The dialogical form of teaching
In the dialogical form of teaching, it is the aim that the pupil's inherent knowledge is developed in dialogue with the teacher's knowledge, in order to make the student able to solve authentic problems. In the dialogical form of teaching, the student is trying his own knowledge and experience against society's (existing) knowledge, and the teacher acts as a supervisor and guide in this process. Communication within this form of teaching thus becomes dialogical , and is controlled primarily by the student's own voice.
The teacher chooses a subject matter, which could make it possible for the student to experience what is relevant within the field, and to define and solve authentical tasks. In the learning situation, the student chooses to work with the parts of the subject matter, that he finds relevant, and he uses this part of the subject matter as a basis for solving the given tasks. If there is not enough help to get from the subject matter in relation to solving the tasks, he contacts the teacher, who will then act as a guide.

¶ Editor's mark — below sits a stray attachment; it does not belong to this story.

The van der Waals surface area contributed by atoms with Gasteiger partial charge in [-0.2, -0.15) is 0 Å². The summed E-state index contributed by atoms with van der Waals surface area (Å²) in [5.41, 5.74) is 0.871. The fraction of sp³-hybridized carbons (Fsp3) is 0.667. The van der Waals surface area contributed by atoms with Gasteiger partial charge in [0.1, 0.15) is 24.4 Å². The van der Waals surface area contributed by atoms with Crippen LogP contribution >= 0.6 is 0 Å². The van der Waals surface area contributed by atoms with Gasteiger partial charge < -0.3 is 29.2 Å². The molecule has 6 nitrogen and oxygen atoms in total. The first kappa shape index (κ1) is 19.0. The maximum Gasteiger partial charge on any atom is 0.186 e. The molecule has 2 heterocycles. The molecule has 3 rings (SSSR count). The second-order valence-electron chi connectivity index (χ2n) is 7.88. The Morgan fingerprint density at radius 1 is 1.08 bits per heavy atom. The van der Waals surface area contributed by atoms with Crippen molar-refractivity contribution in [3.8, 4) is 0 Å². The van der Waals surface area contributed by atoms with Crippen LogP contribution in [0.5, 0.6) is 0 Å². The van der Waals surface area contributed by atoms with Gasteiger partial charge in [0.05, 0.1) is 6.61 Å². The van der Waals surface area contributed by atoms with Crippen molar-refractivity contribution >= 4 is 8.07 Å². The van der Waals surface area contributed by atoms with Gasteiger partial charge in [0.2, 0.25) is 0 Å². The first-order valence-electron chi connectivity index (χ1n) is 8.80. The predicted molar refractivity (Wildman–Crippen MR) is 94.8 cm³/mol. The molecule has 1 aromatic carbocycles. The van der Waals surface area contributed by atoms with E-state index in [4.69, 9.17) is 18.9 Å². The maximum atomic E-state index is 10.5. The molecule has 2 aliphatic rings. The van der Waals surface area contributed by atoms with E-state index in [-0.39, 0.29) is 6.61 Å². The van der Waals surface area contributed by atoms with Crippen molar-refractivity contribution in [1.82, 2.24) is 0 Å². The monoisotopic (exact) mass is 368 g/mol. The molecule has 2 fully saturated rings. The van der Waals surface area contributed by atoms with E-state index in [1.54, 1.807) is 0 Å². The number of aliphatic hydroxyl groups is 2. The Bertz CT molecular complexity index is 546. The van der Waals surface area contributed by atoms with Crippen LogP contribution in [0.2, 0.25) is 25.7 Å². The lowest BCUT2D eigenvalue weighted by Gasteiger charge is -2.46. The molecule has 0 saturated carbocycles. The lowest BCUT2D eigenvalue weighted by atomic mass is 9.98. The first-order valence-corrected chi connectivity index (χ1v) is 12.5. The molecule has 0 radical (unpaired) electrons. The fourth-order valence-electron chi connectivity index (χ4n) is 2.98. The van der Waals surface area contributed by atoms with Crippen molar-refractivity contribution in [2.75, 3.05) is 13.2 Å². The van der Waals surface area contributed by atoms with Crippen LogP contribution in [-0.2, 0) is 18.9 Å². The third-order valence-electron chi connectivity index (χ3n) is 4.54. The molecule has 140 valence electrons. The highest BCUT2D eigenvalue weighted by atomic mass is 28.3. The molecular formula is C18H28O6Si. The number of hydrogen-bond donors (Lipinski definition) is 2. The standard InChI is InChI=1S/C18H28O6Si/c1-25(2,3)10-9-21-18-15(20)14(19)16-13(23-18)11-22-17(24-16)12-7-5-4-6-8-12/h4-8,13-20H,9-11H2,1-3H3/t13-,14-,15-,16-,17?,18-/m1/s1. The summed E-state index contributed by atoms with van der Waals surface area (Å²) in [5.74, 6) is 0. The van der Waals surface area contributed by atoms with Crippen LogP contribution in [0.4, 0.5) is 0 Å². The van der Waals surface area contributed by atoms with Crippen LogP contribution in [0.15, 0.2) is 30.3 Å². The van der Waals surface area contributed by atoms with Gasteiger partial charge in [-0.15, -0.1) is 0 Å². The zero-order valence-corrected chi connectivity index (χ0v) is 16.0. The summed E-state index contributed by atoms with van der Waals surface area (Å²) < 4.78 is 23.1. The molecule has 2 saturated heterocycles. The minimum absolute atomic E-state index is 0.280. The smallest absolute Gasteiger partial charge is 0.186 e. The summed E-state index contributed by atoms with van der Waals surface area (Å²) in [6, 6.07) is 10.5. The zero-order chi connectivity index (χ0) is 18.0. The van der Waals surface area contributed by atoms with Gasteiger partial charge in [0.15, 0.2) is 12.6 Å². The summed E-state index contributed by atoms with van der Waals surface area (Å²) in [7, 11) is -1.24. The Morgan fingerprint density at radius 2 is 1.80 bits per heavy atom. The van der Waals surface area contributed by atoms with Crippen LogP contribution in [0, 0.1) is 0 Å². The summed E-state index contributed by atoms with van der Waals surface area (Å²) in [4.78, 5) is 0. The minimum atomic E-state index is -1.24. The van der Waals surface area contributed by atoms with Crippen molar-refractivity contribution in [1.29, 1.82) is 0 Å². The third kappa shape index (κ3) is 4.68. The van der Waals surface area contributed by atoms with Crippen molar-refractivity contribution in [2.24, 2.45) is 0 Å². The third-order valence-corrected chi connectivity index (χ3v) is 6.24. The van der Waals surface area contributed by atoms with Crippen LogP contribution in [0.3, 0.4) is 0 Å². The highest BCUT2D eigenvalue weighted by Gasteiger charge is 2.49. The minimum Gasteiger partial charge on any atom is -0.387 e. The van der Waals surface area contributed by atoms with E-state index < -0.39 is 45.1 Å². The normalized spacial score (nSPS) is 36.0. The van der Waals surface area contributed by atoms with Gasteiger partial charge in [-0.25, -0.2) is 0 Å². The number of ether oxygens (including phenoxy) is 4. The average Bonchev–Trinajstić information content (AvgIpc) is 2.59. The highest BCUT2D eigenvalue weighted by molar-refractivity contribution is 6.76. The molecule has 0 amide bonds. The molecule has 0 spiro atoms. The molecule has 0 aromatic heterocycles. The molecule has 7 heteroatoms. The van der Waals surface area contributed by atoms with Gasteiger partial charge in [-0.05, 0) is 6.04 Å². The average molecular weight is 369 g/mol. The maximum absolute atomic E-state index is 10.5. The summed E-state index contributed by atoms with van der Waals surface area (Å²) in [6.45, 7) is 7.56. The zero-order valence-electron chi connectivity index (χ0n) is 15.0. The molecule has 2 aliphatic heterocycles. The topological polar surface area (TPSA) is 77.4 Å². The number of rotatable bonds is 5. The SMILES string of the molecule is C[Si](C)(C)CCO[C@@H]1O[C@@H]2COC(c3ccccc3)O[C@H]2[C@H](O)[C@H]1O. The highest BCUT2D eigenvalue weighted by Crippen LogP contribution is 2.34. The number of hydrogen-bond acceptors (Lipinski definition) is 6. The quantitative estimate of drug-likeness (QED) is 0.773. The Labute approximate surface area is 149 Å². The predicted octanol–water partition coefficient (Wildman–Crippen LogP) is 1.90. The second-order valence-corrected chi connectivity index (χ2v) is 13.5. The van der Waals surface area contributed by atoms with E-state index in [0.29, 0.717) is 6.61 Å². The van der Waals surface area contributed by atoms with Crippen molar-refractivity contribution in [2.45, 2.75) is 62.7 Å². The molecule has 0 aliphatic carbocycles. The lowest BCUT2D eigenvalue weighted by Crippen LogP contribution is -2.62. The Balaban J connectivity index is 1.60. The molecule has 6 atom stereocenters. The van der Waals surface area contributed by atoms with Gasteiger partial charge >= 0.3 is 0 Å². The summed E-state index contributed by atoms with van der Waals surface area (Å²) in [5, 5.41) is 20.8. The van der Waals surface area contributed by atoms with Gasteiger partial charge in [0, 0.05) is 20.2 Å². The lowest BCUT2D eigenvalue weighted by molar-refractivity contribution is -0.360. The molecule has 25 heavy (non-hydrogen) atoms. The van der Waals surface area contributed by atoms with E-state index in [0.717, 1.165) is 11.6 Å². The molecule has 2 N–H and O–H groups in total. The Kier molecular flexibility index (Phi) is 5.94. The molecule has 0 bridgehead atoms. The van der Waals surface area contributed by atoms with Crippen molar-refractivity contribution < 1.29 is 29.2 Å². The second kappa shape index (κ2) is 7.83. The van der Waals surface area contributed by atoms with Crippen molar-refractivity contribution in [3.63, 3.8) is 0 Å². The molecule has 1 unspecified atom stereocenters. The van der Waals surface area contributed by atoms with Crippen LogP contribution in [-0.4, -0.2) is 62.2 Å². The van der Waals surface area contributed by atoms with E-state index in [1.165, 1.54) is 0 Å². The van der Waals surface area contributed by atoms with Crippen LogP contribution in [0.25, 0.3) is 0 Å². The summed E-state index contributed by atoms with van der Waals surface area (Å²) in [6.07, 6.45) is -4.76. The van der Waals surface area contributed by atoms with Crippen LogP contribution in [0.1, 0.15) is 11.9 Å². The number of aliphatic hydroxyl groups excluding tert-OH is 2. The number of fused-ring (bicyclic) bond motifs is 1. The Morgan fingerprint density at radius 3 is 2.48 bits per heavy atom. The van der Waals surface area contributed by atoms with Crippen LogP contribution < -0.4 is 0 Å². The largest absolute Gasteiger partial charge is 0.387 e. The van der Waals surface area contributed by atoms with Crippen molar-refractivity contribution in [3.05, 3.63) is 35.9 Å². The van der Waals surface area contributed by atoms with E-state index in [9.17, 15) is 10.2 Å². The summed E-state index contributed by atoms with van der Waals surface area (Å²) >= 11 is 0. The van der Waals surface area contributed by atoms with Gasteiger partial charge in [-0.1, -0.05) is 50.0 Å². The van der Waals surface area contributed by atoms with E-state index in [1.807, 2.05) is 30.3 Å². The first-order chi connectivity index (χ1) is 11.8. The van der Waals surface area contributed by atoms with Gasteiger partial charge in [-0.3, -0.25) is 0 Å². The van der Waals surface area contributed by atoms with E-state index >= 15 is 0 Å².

The student's learning outcome from a dialogical form of teaching can be tested through open, written assignments and simulations, where the student can show, that he can use his gained experience and knowledge in different contexts.
Especially learning tools which support students problem oriented work is relevant within the dialogical form of teaching, where the student's own experience is the key element. Also simulations and advanced learning games can be relevant in this form of teaching.